We are the Trees,
Our dark and leafy glade
Bands the earth with softer mysteries.
Beneath us changed and tamed the seasons run:
In burning zones, we build against the sun
Long centuries of shade.
(Song of the Trees – by Mary Colborne-Veel)
The true tragedy of the times is that people no longer understand what succour ‘long centuries of shade’ afford in ‘burning zones’. There was a time when Bangalore was a city of trees; the climate making it possible for them to grow in abundance. But that was before ‘development’ and unkind architects who, inspired by the splendour of Dubai, were enthused to turn a verdant, lush city into the reflection of a desert state.
Between 1982 and 1987, the then Chief Minister of Karnataka State, in collaboration with the forest department and S.G.Neginhal, had initiated the planting, in the city of Bangalore, of 1,500,000 saplings with public consultation as to the varieties. Apparently there was a near hundred percent survival rate of the saplings. No such drive has been undertaken in Bangalore since then and the tree cover started deteriorating as soon as it was handed over to the local administration.
Over the years, at this time the flowering trees bloom and we notice the reduced numbers. There was time when one would drive past tree lined roads which would be covered with blooms of one single, radiant colour depending upon the month. The pink or yeeelow tabebuias (it was never just yellow), purple jacarandas, mauve and lavender lagerstroemias, the two toned java cassias, the feathery, cotton candy rain tree blossoms and the scarlet gulmohars at the beginning of summer. Now they survive in isolated clusters on certain streets and one has to make it a point to go there just to see the last remaining remnants.
PS: Do you remember those things? We used to have quite a few of them in Bangalore. Those things with wood and leaves and flowers and pollen?
LL: Yes, vaguely, we do have the occasional one left by mistake or oversight of the BBMP. But they are soon going to go the way of the sparrows and the bees.
PS: And the name. Bangalore was a city of trees and lakes but Bengaluru is a city of cars, cement, glass fronts, smoke and techies who infest every corner of it and pay no obeisance to the old tree gods.
LL: Poor things have probably fled to kindlier cities which are not so axe happy and hopefully don’t have as strong a timber lobby.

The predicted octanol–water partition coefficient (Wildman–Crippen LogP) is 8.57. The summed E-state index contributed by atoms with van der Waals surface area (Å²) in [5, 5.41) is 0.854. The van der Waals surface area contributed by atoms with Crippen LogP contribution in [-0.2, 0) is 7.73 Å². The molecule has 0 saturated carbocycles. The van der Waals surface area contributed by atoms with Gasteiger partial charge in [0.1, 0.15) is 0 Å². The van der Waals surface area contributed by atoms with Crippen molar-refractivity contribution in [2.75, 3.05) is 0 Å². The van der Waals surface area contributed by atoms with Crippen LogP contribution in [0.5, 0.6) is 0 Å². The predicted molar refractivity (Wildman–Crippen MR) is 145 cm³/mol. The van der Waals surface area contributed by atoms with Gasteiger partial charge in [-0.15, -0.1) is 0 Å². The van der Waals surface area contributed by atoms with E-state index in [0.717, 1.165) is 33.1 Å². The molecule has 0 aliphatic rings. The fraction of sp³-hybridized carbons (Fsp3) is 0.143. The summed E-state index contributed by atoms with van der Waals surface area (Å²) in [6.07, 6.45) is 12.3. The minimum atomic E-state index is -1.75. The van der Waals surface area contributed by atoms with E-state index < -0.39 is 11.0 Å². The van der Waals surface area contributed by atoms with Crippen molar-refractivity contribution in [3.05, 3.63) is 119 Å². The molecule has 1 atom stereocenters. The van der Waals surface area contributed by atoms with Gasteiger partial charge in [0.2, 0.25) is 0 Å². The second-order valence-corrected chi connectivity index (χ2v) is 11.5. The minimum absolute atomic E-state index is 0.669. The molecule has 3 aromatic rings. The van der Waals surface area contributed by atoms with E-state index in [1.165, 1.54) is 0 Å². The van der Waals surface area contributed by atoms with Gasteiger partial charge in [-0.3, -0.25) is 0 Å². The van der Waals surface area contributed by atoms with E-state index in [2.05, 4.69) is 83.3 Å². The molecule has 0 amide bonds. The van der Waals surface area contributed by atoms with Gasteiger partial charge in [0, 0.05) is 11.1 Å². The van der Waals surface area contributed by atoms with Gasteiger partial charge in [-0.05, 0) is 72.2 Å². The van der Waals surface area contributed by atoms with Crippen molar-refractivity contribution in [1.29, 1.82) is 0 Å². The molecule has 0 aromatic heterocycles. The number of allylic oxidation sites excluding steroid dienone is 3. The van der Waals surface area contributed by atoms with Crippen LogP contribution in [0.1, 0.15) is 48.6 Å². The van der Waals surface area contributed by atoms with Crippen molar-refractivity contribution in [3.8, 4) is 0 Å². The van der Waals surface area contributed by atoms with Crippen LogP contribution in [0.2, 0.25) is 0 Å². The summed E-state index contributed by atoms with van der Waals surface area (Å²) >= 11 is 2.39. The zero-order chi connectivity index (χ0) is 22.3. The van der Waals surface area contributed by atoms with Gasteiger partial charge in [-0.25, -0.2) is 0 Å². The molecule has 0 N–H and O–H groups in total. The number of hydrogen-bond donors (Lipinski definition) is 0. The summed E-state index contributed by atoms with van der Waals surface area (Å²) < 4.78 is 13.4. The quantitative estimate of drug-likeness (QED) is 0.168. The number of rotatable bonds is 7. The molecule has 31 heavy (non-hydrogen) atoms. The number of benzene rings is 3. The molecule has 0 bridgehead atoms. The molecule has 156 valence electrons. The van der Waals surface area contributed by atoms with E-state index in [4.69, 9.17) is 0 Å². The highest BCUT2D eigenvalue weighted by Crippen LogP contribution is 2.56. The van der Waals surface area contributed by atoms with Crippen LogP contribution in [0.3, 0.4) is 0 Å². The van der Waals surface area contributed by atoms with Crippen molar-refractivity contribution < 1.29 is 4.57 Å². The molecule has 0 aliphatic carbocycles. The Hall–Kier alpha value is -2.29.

PS: Chopped trees always remind me of the dying dryads in Narnia and how criminal it was considered to cut their trees down.
LL: I remember a few years back the BBMP had actually proposed getting rid of all the flowering trees because of their soft wood causing havoc during rains and also the increased pollen count.
PS: Makes you wonder how the pollen count could have increased with so few trees surviving. I hate the stretches of roads without any trees on the sides and absolutely no shade in the summer. The sun is particularly merciless in those areas and the temperature rises by a few degree.
LL: The worst are the slow killers, the shops and restaurants who don’t want the trees obscuring their name boards or shop windows and so they slowly poison the trees and then pretend they died on their own.
PS: Unfortunately the penalty for tree killing is minimal. A shop which had chopped down a two hundred year old tree, when questioned, told me quite proudly that they had paid a penalty of Rs 300,000/- and that their shop front was now visible because of it.
LL: I am so fed up with the reality and just want to keep looking at those glorious paintings of Channabasavaih Rumale, which display both the colours that used to be Bangalore as well as the shade.
We constantly ask ourselves why the paintings can’t once again represent reality. All it needs is a little effort on the part of the citizens. The following prayer, used in Portuguese forest preservations for more than a thousand years, could as easily be the prayer of our trees.
Prayer of the woods
I am the heat of your hearth on the cold winter nights, the friendly shade screening you from the summer sun, and my fruits are refreshing draughts quenching your thirst as you journey on.
I am the beam that holds your house, the board of your table, the bed on which you lie, and the timber that builds your boat.
I am the handle of your hoe, the door of your homestead, the wood of your cradle and the shell of your coffin.
I am the bread of kindness and the flower of beauty. Ye who pass by, listen to my prayer: Harm me not.